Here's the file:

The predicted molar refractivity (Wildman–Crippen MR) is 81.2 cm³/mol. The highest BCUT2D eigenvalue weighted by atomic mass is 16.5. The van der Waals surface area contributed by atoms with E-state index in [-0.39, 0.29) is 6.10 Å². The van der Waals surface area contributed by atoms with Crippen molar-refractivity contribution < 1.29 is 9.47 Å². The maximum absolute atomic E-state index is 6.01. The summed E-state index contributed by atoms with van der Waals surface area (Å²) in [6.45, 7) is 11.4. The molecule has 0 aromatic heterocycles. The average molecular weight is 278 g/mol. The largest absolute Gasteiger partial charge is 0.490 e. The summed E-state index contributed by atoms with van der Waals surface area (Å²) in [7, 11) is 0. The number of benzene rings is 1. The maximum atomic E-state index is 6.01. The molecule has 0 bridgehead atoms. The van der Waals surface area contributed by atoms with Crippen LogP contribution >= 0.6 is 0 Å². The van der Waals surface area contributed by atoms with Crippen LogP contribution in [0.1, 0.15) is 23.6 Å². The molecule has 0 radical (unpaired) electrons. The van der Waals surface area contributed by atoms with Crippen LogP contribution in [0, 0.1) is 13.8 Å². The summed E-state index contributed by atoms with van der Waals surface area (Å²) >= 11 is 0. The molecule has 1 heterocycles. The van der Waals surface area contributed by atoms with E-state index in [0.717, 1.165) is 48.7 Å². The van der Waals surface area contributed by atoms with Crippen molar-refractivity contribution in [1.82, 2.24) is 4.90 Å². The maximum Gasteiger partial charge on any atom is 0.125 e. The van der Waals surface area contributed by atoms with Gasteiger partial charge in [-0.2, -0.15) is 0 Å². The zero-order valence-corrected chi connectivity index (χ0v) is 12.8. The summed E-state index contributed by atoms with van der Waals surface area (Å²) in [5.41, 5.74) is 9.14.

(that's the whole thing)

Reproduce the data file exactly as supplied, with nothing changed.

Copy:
The predicted molar refractivity (Wildman–Crippen MR) is 81.2 cm³/mol. The highest BCUT2D eigenvalue weighted by atomic mass is 16.5. The van der Waals surface area contributed by atoms with E-state index in [-0.39, 0.29) is 6.10 Å². The van der Waals surface area contributed by atoms with Crippen molar-refractivity contribution < 1.29 is 9.47 Å². The maximum absolute atomic E-state index is 6.01. The summed E-state index contributed by atoms with van der Waals surface area (Å²) in [6.45, 7) is 11.4. The molecule has 0 aromatic heterocycles. The average molecular weight is 278 g/mol. The largest absolute Gasteiger partial charge is 0.490 e. The summed E-state index contributed by atoms with van der Waals surface area (Å²) in [7, 11) is 0. The number of benzene rings is 1. The maximum atomic E-state index is 6.01. The molecule has 0 bridgehead atoms. The van der Waals surface area contributed by atoms with Crippen LogP contribution >= 0.6 is 0 Å². The van der Waals surface area contributed by atoms with Crippen LogP contribution in [0.1, 0.15) is 23.6 Å². The molecule has 0 radical (unpaired) electrons. The van der Waals surface area contributed by atoms with Crippen LogP contribution in [0, 0.1) is 13.8 Å². The summed E-state index contributed by atoms with van der Waals surface area (Å²) >= 11 is 0. The molecule has 1 heterocycles. The van der Waals surface area contributed by atoms with E-state index in [0.717, 1.165) is 48.7 Å². The van der Waals surface area contributed by atoms with Crippen molar-refractivity contribution in [1.82, 2.24) is 4.90 Å². The maximum Gasteiger partial charge on any atom is 0.125 e. The van der Waals surface area contributed by atoms with Gasteiger partial charge in [-0.2, -0.15) is 0 Å². The zero-order valence-corrected chi connectivity index (χ0v) is 12.8. The summed E-state index contributed by atoms with van der Waals surface area (Å²) in [5.41, 5.74) is 9.14.